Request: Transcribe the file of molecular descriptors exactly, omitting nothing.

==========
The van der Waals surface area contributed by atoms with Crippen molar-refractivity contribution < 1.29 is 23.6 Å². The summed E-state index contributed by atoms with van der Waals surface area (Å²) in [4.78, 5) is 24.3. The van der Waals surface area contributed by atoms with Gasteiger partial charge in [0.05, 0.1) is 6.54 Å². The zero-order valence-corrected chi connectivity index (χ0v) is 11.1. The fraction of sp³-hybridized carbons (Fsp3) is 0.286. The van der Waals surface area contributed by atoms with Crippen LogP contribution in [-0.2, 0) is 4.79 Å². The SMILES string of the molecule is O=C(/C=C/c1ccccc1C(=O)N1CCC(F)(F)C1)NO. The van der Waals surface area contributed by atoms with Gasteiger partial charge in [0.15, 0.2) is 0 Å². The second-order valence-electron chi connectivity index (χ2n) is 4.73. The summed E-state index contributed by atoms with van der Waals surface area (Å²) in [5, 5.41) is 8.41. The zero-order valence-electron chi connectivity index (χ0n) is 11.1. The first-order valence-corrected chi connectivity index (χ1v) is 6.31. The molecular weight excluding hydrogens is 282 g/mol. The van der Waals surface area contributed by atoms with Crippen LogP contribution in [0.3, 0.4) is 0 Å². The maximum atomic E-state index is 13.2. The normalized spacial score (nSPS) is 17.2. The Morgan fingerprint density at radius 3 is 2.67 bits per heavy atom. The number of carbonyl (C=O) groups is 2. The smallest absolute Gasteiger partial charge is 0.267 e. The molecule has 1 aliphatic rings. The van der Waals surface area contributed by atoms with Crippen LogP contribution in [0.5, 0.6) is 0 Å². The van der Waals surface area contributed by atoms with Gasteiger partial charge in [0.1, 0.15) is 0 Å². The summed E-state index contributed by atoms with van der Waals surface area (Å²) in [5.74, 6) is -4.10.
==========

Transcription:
The van der Waals surface area contributed by atoms with Crippen molar-refractivity contribution < 1.29 is 23.6 Å². The summed E-state index contributed by atoms with van der Waals surface area (Å²) in [4.78, 5) is 24.3. The van der Waals surface area contributed by atoms with Gasteiger partial charge in [0.05, 0.1) is 6.54 Å². The zero-order valence-corrected chi connectivity index (χ0v) is 11.1. The fraction of sp³-hybridized carbons (Fsp3) is 0.286. The van der Waals surface area contributed by atoms with Crippen LogP contribution in [-0.2, 0) is 4.79 Å². The SMILES string of the molecule is O=C(/C=C/c1ccccc1C(=O)N1CCC(F)(F)C1)NO. The van der Waals surface area contributed by atoms with Gasteiger partial charge in [0.15, 0.2) is 0 Å². The second-order valence-electron chi connectivity index (χ2n) is 4.73. The summed E-state index contributed by atoms with van der Waals surface area (Å²) in [5, 5.41) is 8.41. The zero-order valence-electron chi connectivity index (χ0n) is 11.1. The first-order valence-corrected chi connectivity index (χ1v) is 6.31. The molecular weight excluding hydrogens is 282 g/mol. The van der Waals surface area contributed by atoms with Crippen LogP contribution in [0.3, 0.4) is 0 Å². The maximum atomic E-state index is 13.2. The normalized spacial score (nSPS) is 17.2. The Morgan fingerprint density at radius 3 is 2.67 bits per heavy atom. The number of carbonyl (C=O) groups is 2. The smallest absolute Gasteiger partial charge is 0.267 e. The molecule has 1 aliphatic rings. The van der Waals surface area contributed by atoms with Crippen LogP contribution in [0.5, 0.6) is 0 Å². The van der Waals surface area contributed by atoms with Gasteiger partial charge in [0.1, 0.15) is 0 Å². The summed E-state index contributed by atoms with van der Waals surface area (Å²) in [5.74, 6) is -4.10.